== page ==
9. Al Moundhri MS, Al Nabhani M, Al Bahrani B, Burney IA, Al Madhani A, Ganguly SS, et al. Interleukin-1beta gene (IL-1B) and interleukin 1 receptor antagonist gene (IL-1RN) polymorphisms and gastric cancer risk in an Omani Arab population. Gastric Cancer. 2006;9:284–90. [PubMed]
10. Tarlow JK, Blakemore AI, Lennard A, Solari R, Hughes HN, Steinkasserer A, et al. Polymorphism in human IL-1 receptor antagonist gene intron 2 is caused by variable numbers of an 86-bp tandem repeat. Hum Genet. 1993;91:403–4. [PubMed]
11. Bajnok E, Takacs I, Vargha P, Speer G, Nagy Z, Lakatos P. Lack of association between interleukin-1 receptor antagonist protein gene polymorphism and bone mineral density in Hungarian postmenopausal women. Bone. 2000;27:559–62. [PubMed]
12. Langdahl BL, Lokke E, Carsyens M, Stenker LL, Eriksen EF. Osteoporotic fractures are associated with an 86-base pair repeat polymorphism in the interleukin-1-receptor antagonist gene but not with polymorphism in the interleukin-1_gene. J Bone Miner Res. 2000;15:402–14. [PubMed]
13. Nemetz A, Toth M, Garcia-Gonzalez MA, Zagoni T, Fecher J, Pena AS, et al. Allelic variation at the interleukin 1beta gene is associated with decreased bone mass in patients with inflammatory bowel diseases. Gut. 2001;49:644–9. [PMC free article] [PubMed]
14. Chen HY, Chen WC, Wu MC, Tsai FJ, Lin CC. Interleukin-1beta and interleukin-1 receptor antagonist gene polymorphism in postmenopausal women: Correlation to bone mineral density and susceptibility to osteoporosis. Maturitas. 2003;44:49–54. [PubMed]
15. Kanis JA, Melton LJ, 3rd, Christiansen C, Johnston CC, Khaltaev N. The diagnosis of osteoporosis. J Bone Miner Res. 1994;9:1137–41. [PubMed]
16. Kröger H, Laitinen K. Bone mineral density measured by dual-energy X-ray absorptiometry in normal men. Eur J Clin Invest. 1992;22:454–60. [PubMed]
17. Rajamannan NM, Subramaniam M, Springett M, Sebo TC, Niekrasz M, McConnell JP, et al. Atorvastatin inhibits hypercholesterolemia-induced cellular proliferation and bone matrix production in the rabbit aortic value. Circulation. 2002;105:2660–5. [PubMed]
18. Kha HT, Basseri B, Shouhed D, Richardson J, Tetradis S, Hahn TJ, et al. Oxysterols regulate differentiation of mesenchymal stem cells: Pro-bone and anti-fat. J Bone Miner Res. 2004;19:830–40. [PubMed]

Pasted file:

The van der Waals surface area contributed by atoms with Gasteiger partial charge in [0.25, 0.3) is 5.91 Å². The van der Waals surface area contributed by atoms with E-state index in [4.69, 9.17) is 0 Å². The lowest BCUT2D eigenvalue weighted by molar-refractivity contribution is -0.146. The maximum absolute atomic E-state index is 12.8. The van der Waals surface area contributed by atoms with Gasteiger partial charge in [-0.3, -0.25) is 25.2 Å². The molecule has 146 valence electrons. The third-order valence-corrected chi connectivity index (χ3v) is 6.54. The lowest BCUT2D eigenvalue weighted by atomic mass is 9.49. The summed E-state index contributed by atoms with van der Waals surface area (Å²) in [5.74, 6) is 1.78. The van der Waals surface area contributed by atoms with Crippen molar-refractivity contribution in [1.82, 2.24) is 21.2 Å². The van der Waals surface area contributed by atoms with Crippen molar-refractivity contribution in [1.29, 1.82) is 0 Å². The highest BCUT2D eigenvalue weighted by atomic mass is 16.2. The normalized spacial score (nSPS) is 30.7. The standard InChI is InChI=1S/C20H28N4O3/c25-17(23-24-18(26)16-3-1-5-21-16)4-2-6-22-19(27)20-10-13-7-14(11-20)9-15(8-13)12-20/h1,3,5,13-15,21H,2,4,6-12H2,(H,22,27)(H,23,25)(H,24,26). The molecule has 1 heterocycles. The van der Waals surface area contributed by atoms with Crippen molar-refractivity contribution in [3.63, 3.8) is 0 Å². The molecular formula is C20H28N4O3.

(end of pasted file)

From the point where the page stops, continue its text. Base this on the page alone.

19. Brownbill RA, Ilich JZ. Lipid profile and bone paradox: Higher serum lipids are associated with higher bone mineral Density in postmenopausal women. J Womens Health (Larchmt) 2006;15:261–70. [PubMed]
20. Dennison EM, Syddall HE, Aihie Sayer A, Martin HJ, Cooper C. Hertfordshire Cohort Study Group. Lipid profile, obesity and bone mineral density: The Hertfordshire Cohort Study. QJM. 2007;100:297–303. [PMC free article] [PubMed]
21. Broulik PD, Kapitola J. Interrelations between body weight, cigarette smoking and spine mineral density in osteoporotic Czech women. Endocr Regul. 1993;27:57–60. [PubMed]
22. D’Amelio P, Pescarmona GP, Gariboldi A, Isaia GC. High density lioprotein (HDL) in women with postmenopausal osteoporosis: A preliminary study. Menopause. 2001;8:429–32. [PubMed]
23. Samelson EJ, Cupples LA, Hannan MT, Wilson PW, Williams SA, Vaccarino V, et al. Long-term effects of serum cholesterol on bone mineral density in women and men: The Framingham Osteoporosis Study. Bone. 2004;34:557–61. [PubMed]
24. Arai H, Miyamoto KI, Yoshida M, Yamamoto H, Taketani Y, Morita K, et al. The polymorphism in the caudal-related homeodomain protein Cdx-2 binding element in the human vitamin D receptor gene. J Bone Miner Res. 2001;16:1256–64. [PubMed]
25. Albagha OM, Pettersson U, Stewart A, McGuigan FE, MacDonald HM, Reid DM, et al. Association of oestrogen receptor apha gene polymorphisms with postmenopausal bone loss, bone mass, and quantitative ultrasound properties of bone. J Med Genet. 2005;42:240–6. [PMC free article] [PubMed]
26. Keen RW, Woodford-Richens KL, Lanchbury JS, Spector TD. Allelic variation at the interleukin-1 receptor antagonist gene is associated with early postmenopausal bone loss at the spine. Bone. 1998;23:367–71. [PubMed]
27. Langdahl BL, Carstens M, Stenkjaer L, Eriksen EF. Polymorphisms in the transforming growth factor _1 gene and osteoporosis. Bone. 2003;32:297–310. [PubMed]
28. Hustmyer FG, Wallker E, Yu XP, Girasole G, Sakagami Y, Peacock M, et al. Cytokine production and surface antigen expression by peripheral blood mononuclear cells in postmenopausal osteoporosis. J Bone Miner Res. 1993;8:51–9. [PubMed]
29. Pacifici R, Rifas L, Teitelbaum S, Slatopolsky E, McCracken R, Bergfeld M, et al. Spontaneous release of interleukin 1 from human blood monocytes reflects bone formation in idiopathic osteoporosis. Proc Natl Acad Sci U S A. 1987;84:4616–20. [PubMed]
30. Zarrabeitia MT, Riancho JA, Amado JA, Napal J, Gonzalez-Macias J. Cytokine production by peripheral blood cells in postmenopausal osteoporosis. Bone Miner. 1991;14:161–7. [PubMed]
31. Kim JG, Lim KS, Ku SY, Kim SH, Choi YM, Moon SY. Relations between interleukin-1, its receptor antagonist gene polymorphism, and bone mineral density in postmenopausal Korean women. J Bone Miner Metab. 2006;24:53–7. [PubMed]
32. Riener EK, Keck C, Worda C, Hefler LA, Tempfer CB. Body mass index but not a polymorphism of the interleukin-1 receptor antagonist (IL-1 RA) gene is associated with age at natural menopause. Gynecol Obstet Invest. 2004;58:117–20. [PubMed]

Articles from Annals of Saudi Medicine are provided here courtesy of Medknow Publications